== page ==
How few of us
In all the world's great, ceaseless struggling
Go to our work with gladsome, buoyant
And love it for its sake, whate'er it be.
Because it is a labor, or, mayhap,
Some sweet, peculiar art of God's own
And not the promise of the world's slow
Of recognition, or of mammon's gilded
Alas, how few, in inspiration's dazzling
Or spiritual sense of world's beyond the
Of circling blue around this weary earth,
Can bask, and know the God-given grace
Of genius' fire that flows and permeates
The virgin mind alone; the soul in which
The love of earth hath tainted not.
The love of art and art alone.
"Who dares stand forth?" the monarch
"Amid the throng, and dare to give
Their aid, and bid this wretch to live?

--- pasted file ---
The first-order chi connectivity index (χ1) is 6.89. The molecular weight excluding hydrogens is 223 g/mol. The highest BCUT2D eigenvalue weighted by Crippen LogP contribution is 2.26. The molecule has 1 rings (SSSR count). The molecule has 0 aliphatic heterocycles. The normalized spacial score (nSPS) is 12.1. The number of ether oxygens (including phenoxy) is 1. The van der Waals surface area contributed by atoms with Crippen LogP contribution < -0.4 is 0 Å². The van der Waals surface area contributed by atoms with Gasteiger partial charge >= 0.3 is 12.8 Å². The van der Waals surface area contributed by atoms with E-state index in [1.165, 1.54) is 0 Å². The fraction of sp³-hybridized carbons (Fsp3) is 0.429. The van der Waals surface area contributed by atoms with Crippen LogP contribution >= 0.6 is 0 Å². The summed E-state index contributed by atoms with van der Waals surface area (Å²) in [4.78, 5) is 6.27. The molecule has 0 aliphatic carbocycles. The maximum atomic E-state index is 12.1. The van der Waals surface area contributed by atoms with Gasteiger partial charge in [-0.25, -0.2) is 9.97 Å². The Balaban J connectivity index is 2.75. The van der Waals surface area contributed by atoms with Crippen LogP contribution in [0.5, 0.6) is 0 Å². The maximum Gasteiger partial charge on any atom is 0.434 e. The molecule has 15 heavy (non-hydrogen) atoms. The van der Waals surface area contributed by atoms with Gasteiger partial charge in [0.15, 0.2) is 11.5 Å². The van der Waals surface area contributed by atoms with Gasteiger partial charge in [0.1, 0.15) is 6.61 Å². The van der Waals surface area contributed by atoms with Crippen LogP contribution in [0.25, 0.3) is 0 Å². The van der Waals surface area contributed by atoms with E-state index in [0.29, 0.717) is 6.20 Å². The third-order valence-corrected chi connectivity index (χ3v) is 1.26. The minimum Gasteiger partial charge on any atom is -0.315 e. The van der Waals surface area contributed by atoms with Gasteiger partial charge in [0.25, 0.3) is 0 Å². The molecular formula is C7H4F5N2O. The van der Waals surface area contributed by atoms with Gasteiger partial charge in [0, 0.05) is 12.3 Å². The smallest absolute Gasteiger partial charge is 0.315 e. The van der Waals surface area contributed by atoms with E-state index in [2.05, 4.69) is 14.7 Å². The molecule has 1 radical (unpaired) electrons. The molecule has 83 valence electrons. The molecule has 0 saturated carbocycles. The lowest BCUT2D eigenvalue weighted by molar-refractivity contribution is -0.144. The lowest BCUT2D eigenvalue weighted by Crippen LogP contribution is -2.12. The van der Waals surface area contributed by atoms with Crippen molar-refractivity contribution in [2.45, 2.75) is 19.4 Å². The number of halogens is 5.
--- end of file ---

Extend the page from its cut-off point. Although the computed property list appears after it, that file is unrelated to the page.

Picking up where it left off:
I pledge my faith and crown beside,
A woeful plight, a sorry sight,
This outcast from all God-given grace.
What, ho! in all, no friendly face,
No helping hand to stay his plight?
St. Peter's name be pledged for aye,
The man's accursed, that is true;
But ho, he suffers. None of you
Will mercy show, or pity sigh?"
Strong men drew back, and lordly train
Did slowly file from monarch's look,
Whose lips curled scorn. But from a
A voice cried out, "Though he has slain
That which I loved the best on earth,
Yet will I tend him till he dies,
I can be brave." A woman's eyes
Gazed fearlessly into his own.
When all the world has grown full cold
And man--proud pygmy--shrugs all
And bitter, blinding tears flow gushing
Because of thine own sorrows and poor
Then turn ye swift to nature's page,
And read there passions, immeasurably
Greater than thine own in all their
For nature has her sorrows and her joys,
As all the piled-up mountains and low
Will silently attest--and hang thy head
In dire confusion, for having dared
To moan at thine own miseries
When God and nature suffer silently.